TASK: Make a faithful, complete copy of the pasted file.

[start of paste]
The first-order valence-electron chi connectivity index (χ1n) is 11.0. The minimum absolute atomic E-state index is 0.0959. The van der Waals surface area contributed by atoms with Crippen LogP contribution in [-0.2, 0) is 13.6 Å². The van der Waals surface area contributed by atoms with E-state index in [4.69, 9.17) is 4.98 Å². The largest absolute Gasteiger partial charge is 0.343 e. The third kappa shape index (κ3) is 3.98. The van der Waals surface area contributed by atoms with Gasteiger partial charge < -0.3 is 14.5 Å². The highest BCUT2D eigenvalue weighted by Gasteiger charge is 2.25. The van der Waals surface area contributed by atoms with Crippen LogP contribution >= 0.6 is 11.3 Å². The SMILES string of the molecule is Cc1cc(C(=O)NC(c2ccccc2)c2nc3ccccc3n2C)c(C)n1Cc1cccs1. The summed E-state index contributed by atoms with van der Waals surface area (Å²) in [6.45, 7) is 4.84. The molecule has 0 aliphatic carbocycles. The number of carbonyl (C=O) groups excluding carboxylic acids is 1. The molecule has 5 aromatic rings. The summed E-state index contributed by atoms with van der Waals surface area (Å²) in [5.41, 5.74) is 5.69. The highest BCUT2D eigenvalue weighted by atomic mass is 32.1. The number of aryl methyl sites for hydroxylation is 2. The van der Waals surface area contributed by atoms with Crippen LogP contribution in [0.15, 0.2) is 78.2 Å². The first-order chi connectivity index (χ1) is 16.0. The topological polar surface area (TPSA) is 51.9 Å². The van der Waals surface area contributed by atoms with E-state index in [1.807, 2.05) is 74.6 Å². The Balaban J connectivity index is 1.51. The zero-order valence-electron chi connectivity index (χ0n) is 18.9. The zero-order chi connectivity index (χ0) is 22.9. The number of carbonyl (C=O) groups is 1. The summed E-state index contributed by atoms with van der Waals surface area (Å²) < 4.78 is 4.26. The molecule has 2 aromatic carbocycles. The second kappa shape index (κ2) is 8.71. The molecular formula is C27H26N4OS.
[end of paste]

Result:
The first-order valence-electron chi connectivity index (χ1n) is 11.0. The minimum absolute atomic E-state index is 0.0959. The van der Waals surface area contributed by atoms with Crippen LogP contribution in [-0.2, 0) is 13.6 Å². The van der Waals surface area contributed by atoms with E-state index in [4.69, 9.17) is 4.98 Å². The largest absolute Gasteiger partial charge is 0.343 e. The third kappa shape index (κ3) is 3.98. The van der Waals surface area contributed by atoms with Gasteiger partial charge < -0.3 is 14.5 Å². The highest BCUT2D eigenvalue weighted by Gasteiger charge is 2.25. The van der Waals surface area contributed by atoms with Crippen LogP contribution >= 0.6 is 11.3 Å². The SMILES string of the molecule is Cc1cc(C(=O)NC(c2ccccc2)c2nc3ccccc3n2C)c(C)n1Cc1cccs1. The summed E-state index contributed by atoms with van der Waals surface area (Å²) in [6.45, 7) is 4.84. The molecule has 0 aliphatic carbocycles. The number of carbonyl (C=O) groups excluding carboxylic acids is 1. The molecule has 5 aromatic rings. The summed E-state index contributed by atoms with van der Waals surface area (Å²) in [5.41, 5.74) is 5.69. The highest BCUT2D eigenvalue weighted by atomic mass is 32.1. The number of aryl methyl sites for hydroxylation is 2. The van der Waals surface area contributed by atoms with Crippen LogP contribution in [0.15, 0.2) is 78.2 Å². The first-order chi connectivity index (χ1) is 16.0. The topological polar surface area (TPSA) is 51.9 Å². The van der Waals surface area contributed by atoms with E-state index in [1.807, 2.05) is 74.6 Å². The Balaban J connectivity index is 1.51. The zero-order valence-electron chi connectivity index (χ0n) is 18.9. The zero-order chi connectivity index (χ0) is 22.9. The number of carbonyl (C=O) groups is 1. The summed E-state index contributed by atoms with van der Waals surface area (Å²) < 4.78 is 4.26. The molecule has 2 aromatic carbocycles. The second kappa shape index (κ2) is 8.71. The molecular formula is C27H26N4OS.